As I write this, Kim Kardashian has 34 million followers on Twitter and another 44 million on Instagram. Justin Bieber and Taylor Swift have similar sized followings, and that is great.

To be clear, they are called followers but frankly they are fans. Many are hanging on every word and picture these celebrities have to share.

There was a time when Kim Kardashian could earn $10,000 per tweet endorsing a particular brand.

What if you can’t afford Kim Kardashian or someone lesser known for your brand?

What if on principle you won’t pay but prefer influencers to speak about your product or service simply because they believe in it?

What if you are seeking someone of true influence rather than someone famous?

Influence is Contextual

Not every person who is famous is influential, nor is every person who is influential famous.

If you are truly seeking influencers then before you take any action, you need to be clear on your objectives.

Are influencers key to meeting your objectives? Is it about reach? Speed to market? Leveraging word of mouth over traditional advertising?


People and companies seeking influencers can often get caught in the belief that fame translates to influence when, in fact, influence can be more contextual.

Context can make someone a local influencer or someone knowledgeable or experienced about a particular topic within their subject matter expertise.

It is not about someone or some organization being seen collectively as influential, but a number of factors, including audience that suggest the influence.

Target Multiple Influencers Around Your Theme

People, brands, and organizations are better served by an influencer who has a 100 followers who are keen listeners, highly engaged, and who have shown their support by sharing and amplifying messages in the past.

100 followers acting on your behalf because they respect what you have to say is better than a million followers who will only act if there is something in it for them like a free perk.

Identifying influencers requires digging deeper to illuminate the factors that inform that person or entity’s influence. Obviously, the size of their following should be considered but not as the sole criteria. You need to look closely to confirm those followers are following for the key reasons you want: they are aligned with the kind of messaging, content, and, ultimately, objectives you are focused on.

How can you decide whether the influencer is right for you? Here are a few questions that may help:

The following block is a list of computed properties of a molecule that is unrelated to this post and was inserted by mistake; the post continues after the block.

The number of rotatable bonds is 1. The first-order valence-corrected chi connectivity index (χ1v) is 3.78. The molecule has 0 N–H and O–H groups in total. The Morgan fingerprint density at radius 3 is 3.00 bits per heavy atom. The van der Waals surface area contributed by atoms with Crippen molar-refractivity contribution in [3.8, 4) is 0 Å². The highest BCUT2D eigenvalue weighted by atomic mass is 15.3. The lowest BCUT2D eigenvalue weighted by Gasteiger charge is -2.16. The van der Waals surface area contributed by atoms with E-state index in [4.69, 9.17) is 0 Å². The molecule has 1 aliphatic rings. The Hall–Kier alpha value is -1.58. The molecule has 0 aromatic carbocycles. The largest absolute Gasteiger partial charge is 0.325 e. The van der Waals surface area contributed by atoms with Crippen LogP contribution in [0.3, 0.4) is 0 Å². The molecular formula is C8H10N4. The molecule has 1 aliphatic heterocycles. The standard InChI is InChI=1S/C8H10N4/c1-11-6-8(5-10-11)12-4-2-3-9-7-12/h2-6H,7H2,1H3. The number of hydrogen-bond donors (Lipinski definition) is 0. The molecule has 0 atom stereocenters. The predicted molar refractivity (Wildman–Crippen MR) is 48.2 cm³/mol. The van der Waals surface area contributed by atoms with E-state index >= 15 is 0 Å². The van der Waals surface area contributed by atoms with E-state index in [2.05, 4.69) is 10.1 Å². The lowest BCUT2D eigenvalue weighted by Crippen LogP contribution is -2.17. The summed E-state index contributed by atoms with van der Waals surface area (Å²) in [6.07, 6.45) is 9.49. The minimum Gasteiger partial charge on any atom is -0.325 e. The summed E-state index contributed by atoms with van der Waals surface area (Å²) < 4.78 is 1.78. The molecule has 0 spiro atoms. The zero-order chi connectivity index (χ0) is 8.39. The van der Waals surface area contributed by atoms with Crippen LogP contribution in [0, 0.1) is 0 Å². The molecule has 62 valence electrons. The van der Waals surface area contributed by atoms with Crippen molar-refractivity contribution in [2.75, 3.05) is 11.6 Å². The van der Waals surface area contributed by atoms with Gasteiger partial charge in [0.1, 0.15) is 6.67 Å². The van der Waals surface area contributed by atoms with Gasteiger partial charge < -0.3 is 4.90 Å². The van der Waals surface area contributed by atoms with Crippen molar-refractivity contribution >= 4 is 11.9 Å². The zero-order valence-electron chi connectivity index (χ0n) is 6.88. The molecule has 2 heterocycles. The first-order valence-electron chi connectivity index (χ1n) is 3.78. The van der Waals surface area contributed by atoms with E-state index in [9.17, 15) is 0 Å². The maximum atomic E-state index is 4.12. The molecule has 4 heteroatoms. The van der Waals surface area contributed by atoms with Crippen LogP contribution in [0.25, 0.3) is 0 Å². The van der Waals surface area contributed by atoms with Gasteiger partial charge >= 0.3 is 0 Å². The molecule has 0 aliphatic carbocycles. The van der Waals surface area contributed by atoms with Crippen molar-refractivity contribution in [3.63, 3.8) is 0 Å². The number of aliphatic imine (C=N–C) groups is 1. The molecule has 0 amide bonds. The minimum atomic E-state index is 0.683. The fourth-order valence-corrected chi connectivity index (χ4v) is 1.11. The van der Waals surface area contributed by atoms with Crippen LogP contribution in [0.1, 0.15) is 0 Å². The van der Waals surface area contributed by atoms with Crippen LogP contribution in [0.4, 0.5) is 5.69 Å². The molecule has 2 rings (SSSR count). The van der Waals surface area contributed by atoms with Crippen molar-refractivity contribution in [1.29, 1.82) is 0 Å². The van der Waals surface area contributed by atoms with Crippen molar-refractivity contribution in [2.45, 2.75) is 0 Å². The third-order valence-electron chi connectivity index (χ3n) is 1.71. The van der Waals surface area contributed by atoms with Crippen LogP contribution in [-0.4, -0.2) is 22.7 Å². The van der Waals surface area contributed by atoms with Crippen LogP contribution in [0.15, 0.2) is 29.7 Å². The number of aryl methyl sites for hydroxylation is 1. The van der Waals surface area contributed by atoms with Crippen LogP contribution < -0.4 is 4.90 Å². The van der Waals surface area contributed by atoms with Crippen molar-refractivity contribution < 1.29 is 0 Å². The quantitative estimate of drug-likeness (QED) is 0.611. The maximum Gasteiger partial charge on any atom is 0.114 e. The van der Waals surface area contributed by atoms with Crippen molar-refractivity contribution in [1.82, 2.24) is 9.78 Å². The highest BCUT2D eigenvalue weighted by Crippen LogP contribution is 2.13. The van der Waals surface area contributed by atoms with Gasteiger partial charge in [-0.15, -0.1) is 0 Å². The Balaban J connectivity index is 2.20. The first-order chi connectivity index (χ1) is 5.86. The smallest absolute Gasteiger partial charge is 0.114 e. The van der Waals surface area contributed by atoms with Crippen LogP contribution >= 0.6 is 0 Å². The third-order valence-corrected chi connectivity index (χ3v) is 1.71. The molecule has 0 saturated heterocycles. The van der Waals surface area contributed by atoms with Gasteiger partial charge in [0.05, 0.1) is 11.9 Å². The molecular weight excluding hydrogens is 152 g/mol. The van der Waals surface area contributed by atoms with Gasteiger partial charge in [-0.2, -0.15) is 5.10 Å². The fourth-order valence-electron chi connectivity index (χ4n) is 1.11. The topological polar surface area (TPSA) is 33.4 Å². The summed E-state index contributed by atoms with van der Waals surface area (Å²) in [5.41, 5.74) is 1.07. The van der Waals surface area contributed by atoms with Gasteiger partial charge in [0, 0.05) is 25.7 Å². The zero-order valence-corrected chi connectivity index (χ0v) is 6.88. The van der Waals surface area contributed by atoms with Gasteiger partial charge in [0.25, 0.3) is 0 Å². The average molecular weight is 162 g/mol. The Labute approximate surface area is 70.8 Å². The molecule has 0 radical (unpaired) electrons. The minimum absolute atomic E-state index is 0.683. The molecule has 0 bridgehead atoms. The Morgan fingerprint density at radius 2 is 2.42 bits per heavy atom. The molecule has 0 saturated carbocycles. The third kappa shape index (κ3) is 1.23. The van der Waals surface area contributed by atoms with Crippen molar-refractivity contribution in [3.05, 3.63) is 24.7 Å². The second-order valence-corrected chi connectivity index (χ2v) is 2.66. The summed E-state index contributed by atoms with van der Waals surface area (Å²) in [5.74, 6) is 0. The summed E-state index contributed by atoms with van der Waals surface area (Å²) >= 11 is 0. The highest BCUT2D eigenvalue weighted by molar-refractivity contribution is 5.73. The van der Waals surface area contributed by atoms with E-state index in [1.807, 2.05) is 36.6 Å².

• How conversant is the influencer with the followers?
  • How active are the followers themselves?
  • Which followers does the influencer engage with the most?
  • Are there many of them or just a few?

Do not see this as trying to find that one, and only one, influencer who can meet your needs.

You will want to target multiple influencers because the context of influence means that you will find a number of influencers around one or more key themes. You can end up with a number of people or entities that span a spectrum of influence or whose influence overlaps.

In social media, you can focus on one main conversation and discover adjacent conversational tangents that are also important and influential. Think of it as peeling an onion with the removal of each layer revealing a new conversation.

Finding a Community Leader

It may look like a bit of work and it is. You are seeking multiple influencers by their interests and general willingness to help. You are not seeking someone famous and certainly not infamous. You want the person known within the community or field of expertise as the one to go to for knowledge, advice, or a respected opinion.

While Kim Kardashian may have attempted to Break the Internet on more than one occasion, your goal might be different.

You want to find and engage influencers who already exhibit an affinity for your brand, product, service, or goals. Having them on your side because of true interest and commitment far outweighs having someone on your side because you helped their bank account.

Klear Pricing

Andrew Jenkins

Principal at Volteraa Consulting. Andrew is helping companies grow revenue and compete to win by embracing social media and social selling strategies.

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